I suppose there’s a certain point in training. Or said differently, I think I have a point I reach when training. Distracted. Sore. But physically as ready as I am going to be.
I’m at that point with a few days before this latest Chinese swordsmanship tournament.
Could I in better shape? Yes.
Do I wish that my foot and shoulder weren’t tweaked? Yes.
Could I practice more? Yes… but I fear with diminishing returns.
Muscle memory accounts for a lot. You’ve got to train the basics into the bones, by passing the brain. Deflections, counter-cuts, basic cuts, stepping – all of it has to be trained into the bones so that you can execute anything and any time.
Until this sort of training isn’t done unquestioningly then you can fight practice match after practice match and not get a bit better. You’ll be stuck thinking about what to do as supposed to doing it.
But, at a certain point, that training ceases to return the same kind of gains as it once did.
And that’s when the training gets much much harder. It becomes all mental.
I’ve been playing my opponents in my head now for a few days. Thinking about what they like to do and considering what my response will be. Thinking about what people who I’ve never faced will likely do and what my responses would be.
This may seems easy, but it is exhausting. Exhausting and crucial. For me, now, this is the most important part of my training. And I’m not sure if I am training well. Guess I’ll have to wait until Saturday to see how things go.
I practice taijiquan (tai chi chuan) and have for some years now. I had always been interested in Taoism and (incorrectly) believed that there was a connection between Taoism and taiji. Coming out of university, with a Taoism class fueling my interests, I found myself at the Great River Taoist Center here in DC. And at GRTC I learn that taiji was a true martial art and not some New Age crystal infused pajama festival. The first few classes kicked my ass, and I was hooked.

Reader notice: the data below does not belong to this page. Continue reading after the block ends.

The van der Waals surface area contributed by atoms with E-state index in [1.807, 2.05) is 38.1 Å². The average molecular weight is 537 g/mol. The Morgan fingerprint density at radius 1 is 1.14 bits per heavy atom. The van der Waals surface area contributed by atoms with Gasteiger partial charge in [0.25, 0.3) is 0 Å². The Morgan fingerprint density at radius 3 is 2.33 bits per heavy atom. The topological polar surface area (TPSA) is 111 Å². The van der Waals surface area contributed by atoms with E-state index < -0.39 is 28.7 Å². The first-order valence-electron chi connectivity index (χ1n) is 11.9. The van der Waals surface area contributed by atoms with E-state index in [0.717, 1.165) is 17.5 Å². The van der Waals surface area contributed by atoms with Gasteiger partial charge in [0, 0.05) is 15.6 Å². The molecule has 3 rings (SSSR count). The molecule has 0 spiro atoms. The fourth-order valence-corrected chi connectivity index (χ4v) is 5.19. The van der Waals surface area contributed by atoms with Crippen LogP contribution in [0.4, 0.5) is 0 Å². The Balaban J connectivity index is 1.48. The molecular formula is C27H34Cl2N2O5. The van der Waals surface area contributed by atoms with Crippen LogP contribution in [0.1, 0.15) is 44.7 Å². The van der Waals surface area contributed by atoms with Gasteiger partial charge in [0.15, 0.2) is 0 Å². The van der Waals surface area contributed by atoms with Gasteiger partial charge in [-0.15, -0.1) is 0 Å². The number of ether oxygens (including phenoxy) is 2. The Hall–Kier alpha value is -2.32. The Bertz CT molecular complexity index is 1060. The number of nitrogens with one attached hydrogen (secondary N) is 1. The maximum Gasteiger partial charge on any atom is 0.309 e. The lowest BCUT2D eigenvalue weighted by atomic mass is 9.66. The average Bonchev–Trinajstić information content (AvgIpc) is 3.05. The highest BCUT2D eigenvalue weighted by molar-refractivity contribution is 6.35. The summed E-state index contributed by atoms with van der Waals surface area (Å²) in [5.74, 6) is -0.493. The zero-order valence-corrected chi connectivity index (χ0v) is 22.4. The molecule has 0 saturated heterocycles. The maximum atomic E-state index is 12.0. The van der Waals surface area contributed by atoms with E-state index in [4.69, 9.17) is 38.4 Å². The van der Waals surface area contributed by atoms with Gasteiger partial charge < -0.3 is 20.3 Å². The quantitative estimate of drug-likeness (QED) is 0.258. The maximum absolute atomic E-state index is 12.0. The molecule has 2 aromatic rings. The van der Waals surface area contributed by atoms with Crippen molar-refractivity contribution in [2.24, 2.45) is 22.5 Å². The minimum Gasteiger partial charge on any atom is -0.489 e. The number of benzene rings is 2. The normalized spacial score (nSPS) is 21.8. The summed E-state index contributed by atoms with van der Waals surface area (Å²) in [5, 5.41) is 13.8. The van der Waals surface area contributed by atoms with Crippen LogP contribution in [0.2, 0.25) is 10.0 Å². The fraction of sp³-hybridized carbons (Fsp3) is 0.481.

My teacher, Scott Rodell, is an internationally renowned swordsman and focused on revitalizing the sword practice. This includes not only the Yang family sword forms but also actual cutting and fighting. I’ve been practicing these sword forms for a few years now.
And with that practice has brought pay off, or at least the opportunity to test my stuff out against other practitioners in a judged competition. In two weeks, I’ll be headed out to Bozeman to compete at the Traditional Chinese Sword League’s first full-contact competition. Needless to say juggling my day job, which rarely stays contained to just daylight hours, and the regular tasks and diversions that fill up time, I have found it harder than I expected to properly train for this competition. I can swing a stick with the best of them, but knowing some of the competitors, especially the bruisers coming from the Great River branch in Estonia, I am concerned. The fact that the rules allows for full contact at full speed isn’t so worrisome. It’s more the case that I really really don’t want to get eliminated in the first round. Guess we’ll see how it goes.
If you happen to be in the greater Bozeman, MT area on May 10th, come to the Emerson Cultural Center and watch the fun.